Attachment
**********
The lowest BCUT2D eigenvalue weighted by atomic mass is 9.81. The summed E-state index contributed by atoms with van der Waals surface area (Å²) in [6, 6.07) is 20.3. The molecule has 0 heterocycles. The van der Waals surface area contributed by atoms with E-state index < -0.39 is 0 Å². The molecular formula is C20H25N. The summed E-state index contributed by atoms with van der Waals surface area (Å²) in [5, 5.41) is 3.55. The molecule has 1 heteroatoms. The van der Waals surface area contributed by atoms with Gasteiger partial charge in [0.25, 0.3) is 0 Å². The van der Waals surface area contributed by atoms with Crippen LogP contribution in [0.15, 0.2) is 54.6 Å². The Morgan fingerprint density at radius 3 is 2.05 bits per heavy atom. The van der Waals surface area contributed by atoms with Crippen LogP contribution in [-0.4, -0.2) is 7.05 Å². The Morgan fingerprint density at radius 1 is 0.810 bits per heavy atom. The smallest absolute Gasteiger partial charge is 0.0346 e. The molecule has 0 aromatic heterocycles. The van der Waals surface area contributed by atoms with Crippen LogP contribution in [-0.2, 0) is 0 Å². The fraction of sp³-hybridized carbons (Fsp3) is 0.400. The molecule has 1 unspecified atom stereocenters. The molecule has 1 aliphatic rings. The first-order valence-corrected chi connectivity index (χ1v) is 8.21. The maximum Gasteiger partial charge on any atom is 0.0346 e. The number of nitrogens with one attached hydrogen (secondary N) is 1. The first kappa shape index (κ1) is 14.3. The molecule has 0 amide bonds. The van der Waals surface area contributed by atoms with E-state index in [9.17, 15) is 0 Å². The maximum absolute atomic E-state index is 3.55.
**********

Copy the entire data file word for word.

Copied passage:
The lowest BCUT2D eigenvalue weighted by atomic mass is 9.81. The summed E-state index contributed by atoms with van der Waals surface area (Å²) in [6, 6.07) is 20.3. The molecule has 0 heterocycles. The van der Waals surface area contributed by atoms with E-state index < -0.39 is 0 Å². The molecular formula is C20H25N. The summed E-state index contributed by atoms with van der Waals surface area (Å²) in [5, 5.41) is 3.55. The molecule has 1 heteroatoms. The van der Waals surface area contributed by atoms with Gasteiger partial charge in [0.25, 0.3) is 0 Å². The van der Waals surface area contributed by atoms with Crippen LogP contribution in [0.15, 0.2) is 54.6 Å². The Morgan fingerprint density at radius 3 is 2.05 bits per heavy atom. The van der Waals surface area contributed by atoms with Crippen LogP contribution in [-0.4, -0.2) is 7.05 Å². The Morgan fingerprint density at radius 1 is 0.810 bits per heavy atom. The smallest absolute Gasteiger partial charge is 0.0346 e. The molecule has 0 aromatic heterocycles. The van der Waals surface area contributed by atoms with Crippen LogP contribution in [-0.2, 0) is 0 Å². The fraction of sp³-hybridized carbons (Fsp3) is 0.400. The molecule has 1 unspecified atom stereocenters. The molecule has 1 aliphatic rings. The first-order valence-corrected chi connectivity index (χ1v) is 8.21. The maximum Gasteiger partial charge on any atom is 0.0346 e. The number of nitrogens with one attached hydrogen (secondary N) is 1. The first kappa shape index (κ1) is 14.3. The molecule has 0 amide bonds. The van der Waals surface area contributed by atoms with E-state index in [9.17, 15) is 0 Å². The maximum absolute atomic E-state index is 3.55.